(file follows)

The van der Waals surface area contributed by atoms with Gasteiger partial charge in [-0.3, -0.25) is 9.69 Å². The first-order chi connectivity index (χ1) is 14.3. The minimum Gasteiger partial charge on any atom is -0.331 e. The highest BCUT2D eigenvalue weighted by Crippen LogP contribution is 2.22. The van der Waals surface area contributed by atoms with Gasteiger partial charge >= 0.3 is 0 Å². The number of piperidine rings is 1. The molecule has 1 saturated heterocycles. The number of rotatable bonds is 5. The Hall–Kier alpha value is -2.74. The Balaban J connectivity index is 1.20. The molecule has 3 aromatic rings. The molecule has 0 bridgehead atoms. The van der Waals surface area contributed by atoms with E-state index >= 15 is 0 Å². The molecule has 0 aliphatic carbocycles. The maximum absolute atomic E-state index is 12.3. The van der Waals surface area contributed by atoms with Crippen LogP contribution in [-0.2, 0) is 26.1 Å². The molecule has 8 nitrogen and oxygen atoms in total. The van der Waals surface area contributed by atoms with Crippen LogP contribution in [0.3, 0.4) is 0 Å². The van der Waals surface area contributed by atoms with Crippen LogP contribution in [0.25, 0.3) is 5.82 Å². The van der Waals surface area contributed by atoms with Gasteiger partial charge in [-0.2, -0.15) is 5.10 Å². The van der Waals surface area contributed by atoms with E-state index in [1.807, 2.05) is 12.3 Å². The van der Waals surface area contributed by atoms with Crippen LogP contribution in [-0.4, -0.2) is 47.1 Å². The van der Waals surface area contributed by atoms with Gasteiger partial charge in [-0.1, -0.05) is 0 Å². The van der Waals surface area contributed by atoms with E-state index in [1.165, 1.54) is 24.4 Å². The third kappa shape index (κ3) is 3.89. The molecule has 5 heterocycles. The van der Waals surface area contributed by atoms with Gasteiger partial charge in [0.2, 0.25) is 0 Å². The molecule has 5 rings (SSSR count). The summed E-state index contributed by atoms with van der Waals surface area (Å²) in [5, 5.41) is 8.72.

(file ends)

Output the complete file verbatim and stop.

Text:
The van der Waals surface area contributed by atoms with Gasteiger partial charge in [-0.3, -0.25) is 9.69 Å². The first-order chi connectivity index (χ1) is 14.3. The minimum Gasteiger partial charge on any atom is -0.331 e. The highest BCUT2D eigenvalue weighted by Crippen LogP contribution is 2.22. The van der Waals surface area contributed by atoms with Gasteiger partial charge >= 0.3 is 0 Å². The number of piperidine rings is 1. The molecule has 1 saturated heterocycles. The number of rotatable bonds is 5. The Hall–Kier alpha value is -2.74. The Balaban J connectivity index is 1.20. The molecule has 3 aromatic rings. The molecule has 0 bridgehead atoms. The van der Waals surface area contributed by atoms with E-state index >= 15 is 0 Å². The molecule has 0 aliphatic carbocycles. The maximum absolute atomic E-state index is 12.3. The van der Waals surface area contributed by atoms with Crippen LogP contribution in [-0.2, 0) is 26.1 Å². The molecule has 8 nitrogen and oxygen atoms in total. The van der Waals surface area contributed by atoms with Crippen LogP contribution in [0.3, 0.4) is 0 Å². The van der Waals surface area contributed by atoms with Crippen LogP contribution in [0.25, 0.3) is 5.82 Å². The van der Waals surface area contributed by atoms with Gasteiger partial charge in [-0.2, -0.15) is 5.10 Å². The van der Waals surface area contributed by atoms with E-state index in [1.807, 2.05) is 12.3 Å². The van der Waals surface area contributed by atoms with Crippen LogP contribution in [-0.4, -0.2) is 47.1 Å². The van der Waals surface area contributed by atoms with Gasteiger partial charge in [-0.1, -0.05) is 0 Å². The van der Waals surface area contributed by atoms with E-state index in [1.165, 1.54) is 24.4 Å². The third kappa shape index (κ3) is 3.89. The molecule has 5 heterocycles. The van der Waals surface area contributed by atoms with Gasteiger partial charge in [0.2, 0.25) is 0 Å². The molecule has 5 rings (SSSR count). The summed E-state index contributed by atoms with van der Waals surface area (Å²) in [5, 5.41) is 8.72.